+-+-+-+-+-+-+-+-+-+-+-+-+-+-+-+-+-+-+-+-+-+-+-+-+-+-+-+-+-+-+-+-+

 Figure 49: Get Links Query Command message format 

Domain is a Network Address in the form <0.0.0>, <Z.0.0> etc.

Result message:



    0                   1                   2                   3
    0 1 2 3 4 5 6 7 8 9 0 1 2 3 4 5 6 7 8 9 0 1 2 3 4 5 6 7 8 9 0 1
   +-+-+-+-+-+-+-+-+-+-+-+-+-+-+-+-+-+-+-+-+-+-+-+-+-+-+-+-+-+-+-+-+
w0 \                                                               \
   /                  Common Command Result Msg Header             /
   \                                                               \
   +-+-+-+-+-+-+-+-+-+-+-+-+-+-+-+-+-+-+-+-+-+-+-+-+-+-+-+-+-+-+-+-+
w6 |                             Up                                |
   +-+-+-+-+-+-+-+-+-+-+-+-+-+-+-+-+-+-+-+-+-+-+-+-+-+-+-+-+-+-+-+-+
w7 |                         Node Address                          |
   +-+-+-+-+-+-+-+-+-+-+-+-+-+-+-+-+-+-+-+-+-+-+-+-+-+-+-+-+-+-+-+-+
w8 \                                                               \
   /                          Link Name                            /
w24\                                                               \
   +-+-+-+-+-+-+-+-+-+-+-+-+-+-+-+-+-+-+-+-+-+-+-+-+-+-+-+-+-+-+-+-+
w25\                                                               \
   /                          More Links                           /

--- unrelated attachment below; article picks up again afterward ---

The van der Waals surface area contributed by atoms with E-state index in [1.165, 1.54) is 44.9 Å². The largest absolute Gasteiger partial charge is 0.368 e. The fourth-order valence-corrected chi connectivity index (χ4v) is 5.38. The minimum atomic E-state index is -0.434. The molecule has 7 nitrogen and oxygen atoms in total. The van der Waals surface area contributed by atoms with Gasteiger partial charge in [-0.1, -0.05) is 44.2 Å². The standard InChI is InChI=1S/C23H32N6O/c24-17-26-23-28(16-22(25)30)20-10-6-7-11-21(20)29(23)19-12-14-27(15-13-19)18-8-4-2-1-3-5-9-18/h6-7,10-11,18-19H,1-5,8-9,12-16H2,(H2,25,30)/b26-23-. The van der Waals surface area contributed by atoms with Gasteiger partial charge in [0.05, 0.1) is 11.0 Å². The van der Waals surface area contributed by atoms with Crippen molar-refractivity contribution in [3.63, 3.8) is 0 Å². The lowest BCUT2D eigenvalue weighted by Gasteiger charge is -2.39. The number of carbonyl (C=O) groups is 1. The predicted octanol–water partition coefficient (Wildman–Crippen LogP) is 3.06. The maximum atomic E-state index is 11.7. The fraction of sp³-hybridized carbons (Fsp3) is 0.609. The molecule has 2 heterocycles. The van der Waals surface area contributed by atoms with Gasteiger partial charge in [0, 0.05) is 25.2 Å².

\                                                               \
   +-+-+-+-+-+-+-+-+-+-+-+-+-+-+-+-+-+-+-+-+-+-+-+-+-+-+-+-+-+-+-+-+

 Figure 50: Get Links Query Result message format 

Result data is a sequence of structures, each consisting of three elements.

Get Routes Group 1 command: 230

Get all routes to a given domain known by the target node.

Command message:



    0                   1                   2                   3
    0 1 2 3 4 5 6 7 8 9 0 1 2 3 4 5 6 7 8 9 0 1 2 3 4 5 6 7 8 9 0 1
   +-+-+-+-+-+-+-+-+-+-+-+-+-+-+-+-+-+-+-+-+-+-+-+-+-+-+-+-+-+-+-+-+
w0 \                                                               \
   /                     Common Command Msg Header                 /
   \                                                               \
   +-+-+-+-+-+-+-+-+-+-+-+-+-+-+-+-+-+-+-+-+-+-+-+-+-+-+-+-+-+-+-+-+
w4 |                           Domain                              |
   +-+-+-+-+-+-+-+-+-+-+-+-+-+-+-+-+-+-+-+-+-+-+-+-+-+-+-+-+-+-+-+-+